Please: however tempting it may seem, do not dive the arch on a single cylinder of air. Its stupidly risky. Even if you manage to do it and complete your decompression without running out of air, you wont have had time, or have been in a fit mental state, to really appreciate the experience. If youre after an adrenaline fix, hire a quad-bike.
An astonishing piece of footage on YouTube shows a bloke in nothing but Speedos swimming down, down, down, through the arch and back up. The jaw-dropping athleticism of his achievement puts tekkies like myself to shame.
But while this provides an interesting real-time perspective of his journey, the focus is on making it rather than enjoying it. The point of diving, and especially of diving the arch, is to hang, pause, observe, consider and relish.
Ultimately no photo or video can capture the experience. The arch is the dive that I always carry with me.
On my visit I was shown the latest arch addition; a small shrine with a mermaid has appeared at 60m at the open-sea end of the arch, on the Bellz side. No, youre not narked, she really is perched in there, looking right at you!

FACTFILE
GETTING THERE: Fly direct from the UK to Sharm el Sheikh. Transfers to Dahab by road take about an hour. Visas can be obtained on arrival for US $15. Its also possible to buy a return flight to Taba and transfer to Dahab.
DIVING & ACCOMMODATION: Diving with Sinai Divers, www.sinaidivers.com, and accommodation at the Hilton, www.hilton.co.uk. Dahab offers everything from cheap travellers camps to 5* luxury, with plenty in-between.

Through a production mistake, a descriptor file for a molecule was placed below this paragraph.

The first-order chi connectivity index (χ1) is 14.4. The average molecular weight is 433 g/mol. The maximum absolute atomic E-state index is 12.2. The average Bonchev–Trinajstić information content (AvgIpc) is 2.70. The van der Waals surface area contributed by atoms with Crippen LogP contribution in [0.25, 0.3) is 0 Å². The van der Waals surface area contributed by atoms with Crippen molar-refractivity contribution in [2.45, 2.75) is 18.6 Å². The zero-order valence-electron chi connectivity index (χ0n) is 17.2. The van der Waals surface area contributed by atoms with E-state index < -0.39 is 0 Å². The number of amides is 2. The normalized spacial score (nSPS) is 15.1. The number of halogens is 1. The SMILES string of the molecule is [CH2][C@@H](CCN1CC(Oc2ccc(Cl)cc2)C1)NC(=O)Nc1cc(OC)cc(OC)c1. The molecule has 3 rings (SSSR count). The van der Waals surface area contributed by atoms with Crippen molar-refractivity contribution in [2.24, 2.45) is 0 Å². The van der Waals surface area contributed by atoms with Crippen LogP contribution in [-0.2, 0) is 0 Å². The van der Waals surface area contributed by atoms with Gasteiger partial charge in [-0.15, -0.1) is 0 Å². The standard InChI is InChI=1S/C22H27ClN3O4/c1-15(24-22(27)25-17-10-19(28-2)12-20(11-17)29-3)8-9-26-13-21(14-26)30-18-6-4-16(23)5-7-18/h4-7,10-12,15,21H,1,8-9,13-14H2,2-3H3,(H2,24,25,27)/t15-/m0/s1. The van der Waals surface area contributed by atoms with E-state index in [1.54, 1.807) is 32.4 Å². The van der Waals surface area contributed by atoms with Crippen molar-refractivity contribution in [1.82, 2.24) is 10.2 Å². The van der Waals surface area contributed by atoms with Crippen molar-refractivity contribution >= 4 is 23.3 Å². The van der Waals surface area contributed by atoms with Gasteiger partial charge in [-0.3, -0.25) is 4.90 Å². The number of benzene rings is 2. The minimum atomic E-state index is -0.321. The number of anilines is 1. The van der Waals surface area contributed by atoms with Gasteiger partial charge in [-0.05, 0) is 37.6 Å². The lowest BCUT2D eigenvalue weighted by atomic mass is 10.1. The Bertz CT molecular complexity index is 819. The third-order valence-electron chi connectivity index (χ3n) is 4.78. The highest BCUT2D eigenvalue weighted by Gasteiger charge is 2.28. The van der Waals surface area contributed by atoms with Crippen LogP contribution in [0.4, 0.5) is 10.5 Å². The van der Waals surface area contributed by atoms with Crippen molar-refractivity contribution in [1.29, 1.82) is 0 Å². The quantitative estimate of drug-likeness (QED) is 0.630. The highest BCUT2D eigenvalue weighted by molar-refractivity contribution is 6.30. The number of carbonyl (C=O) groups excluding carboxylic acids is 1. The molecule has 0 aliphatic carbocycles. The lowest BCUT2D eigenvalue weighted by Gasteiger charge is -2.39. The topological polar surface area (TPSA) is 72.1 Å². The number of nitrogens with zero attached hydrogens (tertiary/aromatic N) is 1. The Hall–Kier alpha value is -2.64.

MONEY: Pounds (Sterling and Egyptian) are widely accepted, with euros being preferred over US dollars. Credit cards can be used in many outlets, and there are six ATMs in the town.
WHEN TO GO: Diving is all year round. Summer temperatures (Jun-Sept) are 28°C (water) and 33°C (air); winter (Nov-Feb) is 20°C (water) and 23°C (air).
RELATED PURSUITS: Lorraine Horesh is a snorkelling guru providing personalised tours of Dahabs best sites for individuals and small groups. She is based at Red Sea Relax dive centre, www.red-sea-relax.com. Reef 2000 is a base for many freediving and yoga courses, www.reef2000.com
PRICES: Seven nights B&B at the Hilton Dahab Resort, including flights from London Gatwick and transfers, costs £629 (March/April 2009) from Regaldive, www.regaldive.co.uk.
A five-day dive package at Sinai Divers costs £159 and includes six shore dives and four boat dives (guide, tanks & weights included).
FURTHER INFORMATION: www.dahab-info.com